Om Prakash shares the title track of his album Shams.
The album Shams was inspired by Rumi and the Mevlevi Order, a spiritual and musical tradition to which I have been connected for the least 35 years.
The flute you hear in this piece, ‘Drehtanz’ (Whirling), is the ney flute, the mystical instrument of the Derwisches. It is one of those flutes, like the kyo taku of which I have spoken when commenting on my other piece The Great Eastern Sun, which are mostly used only in a spiritual context. The ney and the kyo taku both connect to the ultimate sound which is called Om, or Saut E Sarmad in Sufism or Tettai On in Zen. It is the sound beyond sounds, the Sound of One Hand Clapping.
I was fortunate to meet a Sufi musician from Iran who taught me to play the ney. To learn the technique is not so very difficult but what is most important is to be able to fall into the right space, the longing for the union with the divine. In his poem collection Mathnawi, Rumi mentions this flute as a metaphor for a seeker, the ney laments its being cut in the reed fields and longs to return to its origin. One of Rumi’s poems begins with “Listen to the ney / its cry of separation….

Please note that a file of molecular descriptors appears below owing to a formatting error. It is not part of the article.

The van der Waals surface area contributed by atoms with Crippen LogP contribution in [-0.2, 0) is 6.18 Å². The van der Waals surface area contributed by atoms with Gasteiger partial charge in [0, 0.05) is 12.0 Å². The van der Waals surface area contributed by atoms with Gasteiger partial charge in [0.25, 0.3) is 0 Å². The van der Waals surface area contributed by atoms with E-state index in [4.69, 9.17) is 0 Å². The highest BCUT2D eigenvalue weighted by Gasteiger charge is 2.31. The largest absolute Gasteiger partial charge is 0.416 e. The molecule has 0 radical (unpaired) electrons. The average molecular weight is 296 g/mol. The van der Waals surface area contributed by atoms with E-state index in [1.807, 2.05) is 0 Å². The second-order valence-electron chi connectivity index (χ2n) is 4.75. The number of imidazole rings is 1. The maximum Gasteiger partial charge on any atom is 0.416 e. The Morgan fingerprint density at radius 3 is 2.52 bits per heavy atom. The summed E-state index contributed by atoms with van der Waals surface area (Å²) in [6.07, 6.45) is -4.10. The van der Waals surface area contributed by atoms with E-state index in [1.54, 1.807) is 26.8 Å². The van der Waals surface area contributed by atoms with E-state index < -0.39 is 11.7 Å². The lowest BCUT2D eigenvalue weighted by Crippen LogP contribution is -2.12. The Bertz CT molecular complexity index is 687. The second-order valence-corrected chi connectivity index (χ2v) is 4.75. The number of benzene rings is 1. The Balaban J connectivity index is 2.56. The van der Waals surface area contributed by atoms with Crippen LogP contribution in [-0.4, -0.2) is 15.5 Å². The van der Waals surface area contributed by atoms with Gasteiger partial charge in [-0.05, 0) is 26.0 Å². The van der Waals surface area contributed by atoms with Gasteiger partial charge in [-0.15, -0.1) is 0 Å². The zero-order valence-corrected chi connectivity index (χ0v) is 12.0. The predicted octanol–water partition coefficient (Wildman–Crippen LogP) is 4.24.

The ney is played in the beginning and then the music takes on a certain rhythm, thanks to my sister Steffi who plays tabla, daf and urdu. It is because of her that this album came into being in the first place!
The album was produced by Cold Mountain Recording in 2013, mastered by Fluzz Tonstudio.
Om Prakash (Friedhelm Hellenkamp) grew up in Germany and lived many years in Berlin where he also took sannyas, in 1975. In one of his first meetings with the master, Osho promised him to help him discover his creativity. Six month before he took sannyas, he had a dream about the name Osho later gave him: Om Prakash, meaning ‘cosmic sound and light’. He is also a Zen gardener and works and lives in Icking, Bavaria. coldmountain-recording.eu – inspiredbynature.de – japanese-inspired-gardens.de